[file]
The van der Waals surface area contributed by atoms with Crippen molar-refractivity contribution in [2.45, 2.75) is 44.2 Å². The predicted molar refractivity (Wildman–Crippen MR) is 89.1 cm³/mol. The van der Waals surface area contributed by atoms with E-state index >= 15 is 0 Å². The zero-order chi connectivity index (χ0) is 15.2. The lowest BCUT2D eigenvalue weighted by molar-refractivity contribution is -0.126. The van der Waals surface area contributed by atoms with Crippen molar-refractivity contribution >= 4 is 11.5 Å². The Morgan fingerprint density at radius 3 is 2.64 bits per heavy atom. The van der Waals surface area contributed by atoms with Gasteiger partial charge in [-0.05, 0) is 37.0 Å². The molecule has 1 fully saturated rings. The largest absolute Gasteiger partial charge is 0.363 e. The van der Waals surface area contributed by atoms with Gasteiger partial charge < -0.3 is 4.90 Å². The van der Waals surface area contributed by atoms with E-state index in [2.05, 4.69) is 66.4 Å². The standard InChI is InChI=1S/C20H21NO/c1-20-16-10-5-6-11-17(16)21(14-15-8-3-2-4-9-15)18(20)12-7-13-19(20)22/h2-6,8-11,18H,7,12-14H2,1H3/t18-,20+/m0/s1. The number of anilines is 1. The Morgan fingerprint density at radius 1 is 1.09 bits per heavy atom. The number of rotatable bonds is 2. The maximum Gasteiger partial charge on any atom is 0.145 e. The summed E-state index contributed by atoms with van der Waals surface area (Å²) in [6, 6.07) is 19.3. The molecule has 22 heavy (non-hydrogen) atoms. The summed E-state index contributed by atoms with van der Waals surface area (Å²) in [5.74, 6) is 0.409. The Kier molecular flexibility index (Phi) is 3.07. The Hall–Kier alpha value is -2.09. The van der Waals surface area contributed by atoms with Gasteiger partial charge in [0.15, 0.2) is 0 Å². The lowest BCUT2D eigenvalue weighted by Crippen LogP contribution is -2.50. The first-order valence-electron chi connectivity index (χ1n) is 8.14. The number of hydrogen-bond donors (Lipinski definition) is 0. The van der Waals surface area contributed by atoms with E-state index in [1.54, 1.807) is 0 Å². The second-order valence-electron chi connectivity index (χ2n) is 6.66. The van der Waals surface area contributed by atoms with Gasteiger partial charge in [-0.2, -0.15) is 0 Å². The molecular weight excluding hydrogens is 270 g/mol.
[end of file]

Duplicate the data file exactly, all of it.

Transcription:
The van der Waals surface area contributed by atoms with Crippen molar-refractivity contribution in [2.45, 2.75) is 44.2 Å². The predicted molar refractivity (Wildman–Crippen MR) is 89.1 cm³/mol. The van der Waals surface area contributed by atoms with E-state index >= 15 is 0 Å². The zero-order chi connectivity index (χ0) is 15.2. The lowest BCUT2D eigenvalue weighted by molar-refractivity contribution is -0.126. The van der Waals surface area contributed by atoms with Crippen molar-refractivity contribution >= 4 is 11.5 Å². The Morgan fingerprint density at radius 3 is 2.64 bits per heavy atom. The van der Waals surface area contributed by atoms with Gasteiger partial charge in [-0.05, 0) is 37.0 Å². The molecule has 1 fully saturated rings. The largest absolute Gasteiger partial charge is 0.363 e. The van der Waals surface area contributed by atoms with Gasteiger partial charge < -0.3 is 4.90 Å². The van der Waals surface area contributed by atoms with E-state index in [2.05, 4.69) is 66.4 Å². The standard InChI is InChI=1S/C20H21NO/c1-20-16-10-5-6-11-17(16)21(14-15-8-3-2-4-9-15)18(20)12-7-13-19(20)22/h2-6,8-11,18H,7,12-14H2,1H3/t18-,20+/m0/s1. The number of anilines is 1. The Morgan fingerprint density at radius 1 is 1.09 bits per heavy atom. The number of rotatable bonds is 2. The maximum Gasteiger partial charge on any atom is 0.145 e. The summed E-state index contributed by atoms with van der Waals surface area (Å²) in [6, 6.07) is 19.3. The molecule has 22 heavy (non-hydrogen) atoms. The summed E-state index contributed by atoms with van der Waals surface area (Å²) in [5.74, 6) is 0.409. The Kier molecular flexibility index (Phi) is 3.07. The Hall–Kier alpha value is -2.09. The van der Waals surface area contributed by atoms with Gasteiger partial charge in [0.15, 0.2) is 0 Å². The lowest BCUT2D eigenvalue weighted by Crippen LogP contribution is -2.50. The first-order valence-electron chi connectivity index (χ1n) is 8.14. The number of hydrogen-bond donors (Lipinski definition) is 0. The van der Waals surface area contributed by atoms with E-state index in [1.54, 1.807) is 0 Å². The second-order valence-electron chi connectivity index (χ2n) is 6.66. The van der Waals surface area contributed by atoms with Gasteiger partial charge in [-0.2, -0.15) is 0 Å². The molecular weight excluding hydrogens is 270 g/mol.